'There's a dearth of places for UK creators to get their work published.' In this global age, looking for work outside Britain is not the big a deal it might once have been, and maybe therein lies a whole different problem - people are less likely to become proactive and start their own niche-filling enterprises, because if Parochial Comics Ltd isn't interested, they can submit their stuff to Global Corporate Comics Inc and have a whole new, larger brick wall to beat their heads against.

However, if one is of an enterprising disposition and one does decide to start up a comic or company, there's precious little opportunity out there. Paradoxically, the lack of comics in the UK means that there's actually less room for newcomers than if there were a vibrant market. There are a relative few comics readers in the UK who can and do visit a specialist comics retailer with any regularity, or who are comfortable with America's direct market. Everyone else in the nation might at best occasionally pick up a single issue of 2000AD, VIZ, or an out-of-date Panini reprint of a Marvel book from a newsagent or from national retailer WH Smith.

But even this market is withering; WH Smiths provides for a significant portion of comics sales in the UK, but the chain is in dire financial trouble, and is to cease carrying any periodicals that don't sell in sufficiently high numbers, possibly including 2000AD. Comics are thus even further marginalized in Britain, creating even less opportunity for publishers and creators alike. Without a publisher with real ambition and a smart business plan, the British comic industry will continue to wither on the vine.


It seems that Marvel is suing both South Korea-based NCSoft Corp and San Jose-based Cryptic Studios Inc, the parties responsible for the popular massively-multiplayer online superhero game CITY OF HEROES. Apparently the game has instructions that will allow players to create characters that are very thinly veiled analogues of Marvel characters, including the Hulk and Wolverine. Marvel claims this an infringement of its trademarks, and because NCSoft and Cryptic are allowing this to occur on their servers, Marvel argues that they are responsible.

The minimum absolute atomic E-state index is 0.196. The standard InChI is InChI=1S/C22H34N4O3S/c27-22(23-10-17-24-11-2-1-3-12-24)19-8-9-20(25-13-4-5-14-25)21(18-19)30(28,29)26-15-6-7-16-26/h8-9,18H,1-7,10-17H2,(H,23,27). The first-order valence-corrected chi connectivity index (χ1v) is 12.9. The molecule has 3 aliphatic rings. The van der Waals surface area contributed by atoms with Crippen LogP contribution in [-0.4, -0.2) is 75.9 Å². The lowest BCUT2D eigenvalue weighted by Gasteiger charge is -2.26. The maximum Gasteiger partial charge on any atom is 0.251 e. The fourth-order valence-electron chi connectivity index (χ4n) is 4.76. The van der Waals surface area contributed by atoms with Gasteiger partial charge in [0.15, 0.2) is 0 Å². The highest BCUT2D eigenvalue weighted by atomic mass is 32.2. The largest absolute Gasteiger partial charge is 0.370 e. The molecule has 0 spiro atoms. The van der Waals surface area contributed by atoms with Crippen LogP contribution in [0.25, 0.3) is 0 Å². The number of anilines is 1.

It is understandable that Marvel would do this, given that their characters are their key asset. It's rumoured that the company is looking to create a very similar game, so it's certainly in their interest to restrict usage of Marvel characters or their spitting images.

However, the suit could backfire spectacularly on Marvel. CITY OF HEROES is a huge success, and has brought a whole new audience to the superhero genre who are happy to spend loads of money on monthly subscriptions to the game. Whether they could be converted into comics readers is another question, but it certainly doesn't seem to be in Marvel's interests to alienate a massive potential audience by forcing CITY OF HEROES to remove everything that could be a Marvel concept. Even if Marvel brings out its own game, vast sections of the gaming public may already be soured on it after having the characters they've already spent time and money on effectively neutered.

I suspect this is going to be a fairly tricky case for Marvel to win. NCSoft state in their Terms Of Service that anyone using copyrighted character names will have those names removed. NCSoft can also argue that it has not participated in any actual infringements, the argument being that their service is comparable to that of photocopy chain Kinko's. People can use their facilities to rip off copyrighted materials, and there may well be infringements going on, but is the provider of the service actually liable?